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Prior to his stroke on July 10, 1884, New Orleanians were used to seeing Paul Morphy, a tidy little guy in a sack suit and monocle who mumbled to himself, smiled at his own conceits, and swung his cane at those who dared approach him on Canal Street. On occasion, he’d develop a crush on a random woman and stalk her for hours. He was certain that the barbers in the area were plotting to poison him and only ate meals that his mom or sister had made. His relatives attempted to have him institutionalised, but he convinced the authorities that he was mentally stable and they eventually let him go. It had been a quarter of a century since he became a world-famous chess champion, and in the latter decade of his life he avoided talking about the game at all costs.

Morphy’s slow deterioration was a mystery, but the 1846 discovery of his genius was remembered fondly. When Morphy was nine years old, he and his father, a justice on the Louisiana State Supreme Court, were sitting on the porch of their home and watching their uncle and father play chess. The men called it a draw after many hours and began to pick up the pieces. They were halted by Morphy. His words to his uncle were, “Uncle, you should have won that game.” Here it is: check with the rook, now the king has to take it, and the rest is easy,” he said as he handled the pieces. This time he was correct.

Not long after that, the famously talented Major General Winfield Scott stopped in New Orleans for five days en route to the Mexican War. At eight o’clock that night, Scott found himself sitting across from Morphy, who wore a lace blouse and velvet knickers, after asking a friend at the chess club on Royal Street to find him a worthy opponent. Scott got up in a huff because he thought he was being pranked, but his pals reassured him that Morphy was serious. Inside of ten moves, he had Scott checkmated.

Lasi arī: Šaha padomi un triki

Morphy not only had an incredible memory and could remember every opening, defence, and strategy for every game, but he also had an innate understanding of what was possible. He had the ability to see the board several moves ahead of time, allowing him to capitalise on even the smallest of mistakes. Morphy’s uncle, Ernest Morphy, wrote to the editor of the chess magazine La Régence, who published one of Morphy’s earliest games, saying, “The child had never opened a work on chess.” For example, “In the openings he makes the proper moves as if by inspiration, and it is astounding to see the precision of his calculations in the middle and final game. Even in the most perilous positions, his countenance never shows signs of nervousness as he sits before the chessboard and methodically finds the combination that will get him out of difficulty by whistling an air between his teeth. The young genius then challenged the renowned European chess player Johann J. Lowenthal, a Hungarian political refugee. Morphy used the French word “comique” to characterise Lowenthal’s expression of disappointment after losing against him.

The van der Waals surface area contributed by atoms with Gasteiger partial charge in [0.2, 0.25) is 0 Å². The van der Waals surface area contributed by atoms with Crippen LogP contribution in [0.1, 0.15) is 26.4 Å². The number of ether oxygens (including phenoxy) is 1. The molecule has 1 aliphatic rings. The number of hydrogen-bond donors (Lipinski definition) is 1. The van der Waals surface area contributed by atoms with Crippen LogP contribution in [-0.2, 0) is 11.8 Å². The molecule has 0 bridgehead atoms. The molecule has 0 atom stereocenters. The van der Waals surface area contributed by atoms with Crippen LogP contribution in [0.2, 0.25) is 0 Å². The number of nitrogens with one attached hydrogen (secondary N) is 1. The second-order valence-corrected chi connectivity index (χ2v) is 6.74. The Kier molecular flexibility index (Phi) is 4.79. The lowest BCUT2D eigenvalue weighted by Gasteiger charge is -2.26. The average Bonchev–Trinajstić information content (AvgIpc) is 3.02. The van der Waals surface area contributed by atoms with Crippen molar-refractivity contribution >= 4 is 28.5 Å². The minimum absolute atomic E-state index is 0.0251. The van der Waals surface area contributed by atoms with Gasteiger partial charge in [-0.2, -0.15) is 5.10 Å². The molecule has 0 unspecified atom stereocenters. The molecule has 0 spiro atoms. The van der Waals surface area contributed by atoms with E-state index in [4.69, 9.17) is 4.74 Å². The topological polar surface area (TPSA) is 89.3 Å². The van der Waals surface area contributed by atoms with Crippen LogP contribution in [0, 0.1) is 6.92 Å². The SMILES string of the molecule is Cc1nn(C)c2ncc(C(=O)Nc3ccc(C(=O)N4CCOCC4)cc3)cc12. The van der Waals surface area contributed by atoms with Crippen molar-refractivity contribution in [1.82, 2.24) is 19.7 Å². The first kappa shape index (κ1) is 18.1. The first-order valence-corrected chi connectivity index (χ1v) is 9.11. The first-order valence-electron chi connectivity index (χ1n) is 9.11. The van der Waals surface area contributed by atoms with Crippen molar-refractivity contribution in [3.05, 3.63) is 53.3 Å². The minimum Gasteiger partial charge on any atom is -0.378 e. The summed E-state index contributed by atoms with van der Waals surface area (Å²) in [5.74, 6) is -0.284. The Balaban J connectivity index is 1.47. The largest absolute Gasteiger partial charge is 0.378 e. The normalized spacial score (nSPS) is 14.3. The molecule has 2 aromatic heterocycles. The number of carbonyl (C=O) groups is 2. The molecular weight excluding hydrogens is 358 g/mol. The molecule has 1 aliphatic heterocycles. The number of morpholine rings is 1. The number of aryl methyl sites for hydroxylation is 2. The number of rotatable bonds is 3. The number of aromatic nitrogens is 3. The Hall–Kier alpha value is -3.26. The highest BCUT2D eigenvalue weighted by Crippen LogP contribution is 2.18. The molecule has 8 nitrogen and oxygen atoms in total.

While living in Mobile, Alabama, Morphy enrolled in Spring Hill College in 1850. After playing Portia in The Merchant of Venice as a freshman, he was voted president of the school’s Thespian Society. He hated athletics but dabbled in fencing to make up for his short stature (5 feet 4 inches). In fact, the only chess he played during his time at university was with friends in the summer of 1853. One of his friends said of his thesis topic, “he kept within very restricted bounds the conditions that make it justified,” and that was the reason he chose to write about war. Forcible secession was ruled out by his reasoning, and Morphy was always very rational, perhaps too logical. But taking that path had repercussions that troubled his psyche.